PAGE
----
Award-winning football historian says "write because you love it, not to make money"


Award-winning football writer David Goldblatt has garnered high praise for his latest book The Age of Football.

The Sunday Times has said that he “is not merely the best football historian writing today, he is possibly the best there has ever been." 


In 2015, his book 'The Game of Our Lives' - a study of the changing face of English football and how it reflects the nation as a whole - was named William Hill's Sports Book of the Year.

He is also an Honorary Research Fellow at De Montfort University Leicester’s (DMU’s) International Centre for Sports History and Culture.

David recently took time out from a day of lectures at DMU to talk about his book, the state of football and what it takes to be a sports writer.

Why another football book?

“Because football is not just the most popular sport in the world, it is the most popular of popular phenomena in the world.

“It is bigger than the entire European publishing industry. It is bigger than the European cinema industry. It is the spectacle of all spectacles.

“It is only in the last 30 years, since Nick Hornby’s book Fever Pitch, and All Played Out, by Pete Davies, that you see this outpouring of writing about football history and culture.

“It is incredible to think that compared to writing my book The Ball Is Round in 2006, which covered the last 150 years of football, I needed to read so much more to write the Age of Football, which covers the first 20 years of the 21st Century.

“Two years was lost to reading Twitter. For example, I went through all the sub Saharan political leaders to find out how many of them professed to supporting a Premier League club in their Twitter account. Two thirds of them did.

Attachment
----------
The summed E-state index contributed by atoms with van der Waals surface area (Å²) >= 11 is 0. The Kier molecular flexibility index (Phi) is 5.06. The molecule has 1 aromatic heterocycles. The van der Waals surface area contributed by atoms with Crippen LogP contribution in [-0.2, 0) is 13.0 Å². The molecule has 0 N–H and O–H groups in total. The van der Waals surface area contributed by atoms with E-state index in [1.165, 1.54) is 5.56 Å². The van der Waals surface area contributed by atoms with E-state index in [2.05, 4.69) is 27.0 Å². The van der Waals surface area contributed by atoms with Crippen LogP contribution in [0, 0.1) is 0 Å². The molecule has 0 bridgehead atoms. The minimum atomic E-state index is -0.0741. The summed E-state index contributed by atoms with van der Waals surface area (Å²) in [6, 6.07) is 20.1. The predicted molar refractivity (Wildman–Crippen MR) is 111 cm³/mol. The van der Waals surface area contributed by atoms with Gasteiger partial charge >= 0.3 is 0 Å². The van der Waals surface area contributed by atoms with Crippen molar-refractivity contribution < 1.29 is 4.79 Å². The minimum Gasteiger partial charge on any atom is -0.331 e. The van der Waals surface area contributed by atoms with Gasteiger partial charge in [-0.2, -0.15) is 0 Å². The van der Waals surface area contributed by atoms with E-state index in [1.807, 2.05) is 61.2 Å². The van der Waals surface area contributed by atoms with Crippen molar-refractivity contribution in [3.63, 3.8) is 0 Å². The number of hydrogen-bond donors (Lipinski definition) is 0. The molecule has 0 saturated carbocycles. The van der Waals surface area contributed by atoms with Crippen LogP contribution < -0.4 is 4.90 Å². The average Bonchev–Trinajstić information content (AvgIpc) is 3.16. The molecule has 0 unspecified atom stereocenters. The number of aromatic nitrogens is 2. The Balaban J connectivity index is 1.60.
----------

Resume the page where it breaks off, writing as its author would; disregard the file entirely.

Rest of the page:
“Robert Mugabe, I am pleased to say, was a Chelsea supporter!” (David supports Spurs)

“Nobody owns football…”

“Football is an instrument of social development.

“In the last 20 years the rise of women’s football has made a difference. Given that football has purported to be the global game for 150 years, women have been actively excluded or marginalised. There has been a really profound shift and challenge to the ruling order now. It shows another world is possible.

“Iran, for example, has given in and allowed women to watch a team game. That’s a phenomenal shift.

“With this book I would really like people to take away the idea that nobody owns football. It is our collective, shared property and a precious one at that, and we can and should have a say in how it’s run and staged.”

“Football is a microcosm of the rest of the world.”

“The football being played in the top end of the Champions League is the best football that has ever been played. Last season’s Champions League semi-finals. Wow. How good does it get? The calibre of football played was stunning. But a price is paid for that at almost every other level of football in the world, and something has been lost in the process.

“Football is an extraordinary microcosm of the rest of the world. It reflects the pattern of globalisation. Global capitalism creates inequality.

“You see this in football. The arrival of satellite TV has produced increasing inequality between Europe and the rest of the world. The gap keeps getting bigger and bigger.

“Look at the consequences of Africa’s love for the English Premier League, with millions tuning in to every game. Africa had a rich culture of football. The best players at least played some of their career in Africa. That has all been devastated in the last 25 years.”

Write because you love it” plus other tips

“I would say first and foremost do it because you love it, not to make money. It is very hard these days to make money from writing about sport. If you have not got a staff job in the media it is a difficult world.

“This is not a reason for not doing it, but it’s pretty important to ask “do I love it that much?”.

“The second thing is writing has brought me an enormous amount of pleasure. So think about something you love and find intriguing and deeply satisfying to write about.

“I am going to my grave satisfied I left my mark.

“Thirdly, wage war on clichés.

“Saying someone has a cultured left foot, or a team is parking the bus, is great for a chat down the pub but aim higher than that.

“Fourth, there is still lots of space for writers. The profession is overwhelmingly male and white. There is a real and desperate need for more voices and diversity.

“It gives me great pleasure to see how fabulously diverse DMU is.

“I wish the media boxes at sporting events around the world were as diverse as DMU’s campus.”

Posted on Monday 4th November 2019

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